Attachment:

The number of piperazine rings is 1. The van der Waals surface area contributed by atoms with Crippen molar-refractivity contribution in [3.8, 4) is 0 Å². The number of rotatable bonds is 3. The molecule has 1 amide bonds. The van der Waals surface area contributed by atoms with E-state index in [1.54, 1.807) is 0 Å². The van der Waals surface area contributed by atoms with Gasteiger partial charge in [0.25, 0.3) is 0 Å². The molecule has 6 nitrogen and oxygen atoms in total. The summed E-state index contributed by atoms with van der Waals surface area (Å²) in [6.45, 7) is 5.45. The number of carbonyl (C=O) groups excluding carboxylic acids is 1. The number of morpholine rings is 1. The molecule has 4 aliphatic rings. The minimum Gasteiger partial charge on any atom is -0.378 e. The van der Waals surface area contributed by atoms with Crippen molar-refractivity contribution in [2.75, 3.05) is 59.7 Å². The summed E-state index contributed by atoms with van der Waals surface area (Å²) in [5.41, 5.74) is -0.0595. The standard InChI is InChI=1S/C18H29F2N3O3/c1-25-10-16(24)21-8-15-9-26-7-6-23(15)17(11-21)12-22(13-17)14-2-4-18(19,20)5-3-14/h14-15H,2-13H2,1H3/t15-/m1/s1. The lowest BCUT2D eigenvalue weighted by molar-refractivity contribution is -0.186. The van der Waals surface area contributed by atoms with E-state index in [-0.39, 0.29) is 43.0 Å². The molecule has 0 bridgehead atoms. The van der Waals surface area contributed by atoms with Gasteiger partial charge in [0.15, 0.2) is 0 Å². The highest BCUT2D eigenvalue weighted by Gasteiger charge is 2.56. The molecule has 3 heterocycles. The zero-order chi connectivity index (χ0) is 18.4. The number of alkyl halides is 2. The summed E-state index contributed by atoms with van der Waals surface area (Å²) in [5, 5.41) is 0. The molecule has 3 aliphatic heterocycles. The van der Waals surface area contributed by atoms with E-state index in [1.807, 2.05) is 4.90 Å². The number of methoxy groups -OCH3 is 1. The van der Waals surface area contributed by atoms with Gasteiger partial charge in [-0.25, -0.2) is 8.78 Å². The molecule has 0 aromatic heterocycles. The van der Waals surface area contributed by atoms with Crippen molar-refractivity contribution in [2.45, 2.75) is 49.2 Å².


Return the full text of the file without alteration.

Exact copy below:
The number of piperazine rings is 1. The van der Waals surface area contributed by atoms with Crippen molar-refractivity contribution in [3.8, 4) is 0 Å². The number of rotatable bonds is 3. The molecule has 1 amide bonds. The van der Waals surface area contributed by atoms with E-state index in [1.54, 1.807) is 0 Å². The van der Waals surface area contributed by atoms with Gasteiger partial charge in [0.25, 0.3) is 0 Å². The molecule has 6 nitrogen and oxygen atoms in total. The summed E-state index contributed by atoms with van der Waals surface area (Å²) in [6.45, 7) is 5.45. The number of carbonyl (C=O) groups excluding carboxylic acids is 1. The number of morpholine rings is 1. The molecule has 4 aliphatic rings. The minimum Gasteiger partial charge on any atom is -0.378 e. The van der Waals surface area contributed by atoms with Crippen molar-refractivity contribution in [2.75, 3.05) is 59.7 Å². The summed E-state index contributed by atoms with van der Waals surface area (Å²) in [5.41, 5.74) is -0.0595. The standard InChI is InChI=1S/C18H29F2N3O3/c1-25-10-16(24)21-8-15-9-26-7-6-23(15)17(11-21)12-22(13-17)14-2-4-18(19,20)5-3-14/h14-15H,2-13H2,1H3/t15-/m1/s1. The lowest BCUT2D eigenvalue weighted by molar-refractivity contribution is -0.186. The van der Waals surface area contributed by atoms with E-state index in [-0.39, 0.29) is 43.0 Å². The molecule has 0 bridgehead atoms. The van der Waals surface area contributed by atoms with Gasteiger partial charge in [0.15, 0.2) is 0 Å². The highest BCUT2D eigenvalue weighted by Gasteiger charge is 2.56. The molecule has 3 heterocycles. The zero-order chi connectivity index (χ0) is 18.4. The number of alkyl halides is 2. The summed E-state index contributed by atoms with van der Waals surface area (Å²) in [5, 5.41) is 0. The molecule has 3 aliphatic heterocycles. The van der Waals surface area contributed by atoms with E-state index in [1.807, 2.05) is 4.90 Å². The number of methoxy groups -OCH3 is 1. The van der Waals surface area contributed by atoms with Gasteiger partial charge in [-0.25, -0.2) is 8.78 Å². The molecule has 0 aromatic heterocycles. The van der Waals surface area contributed by atoms with Crippen molar-refractivity contribution in [2.45, 2.75) is 49.2 Å².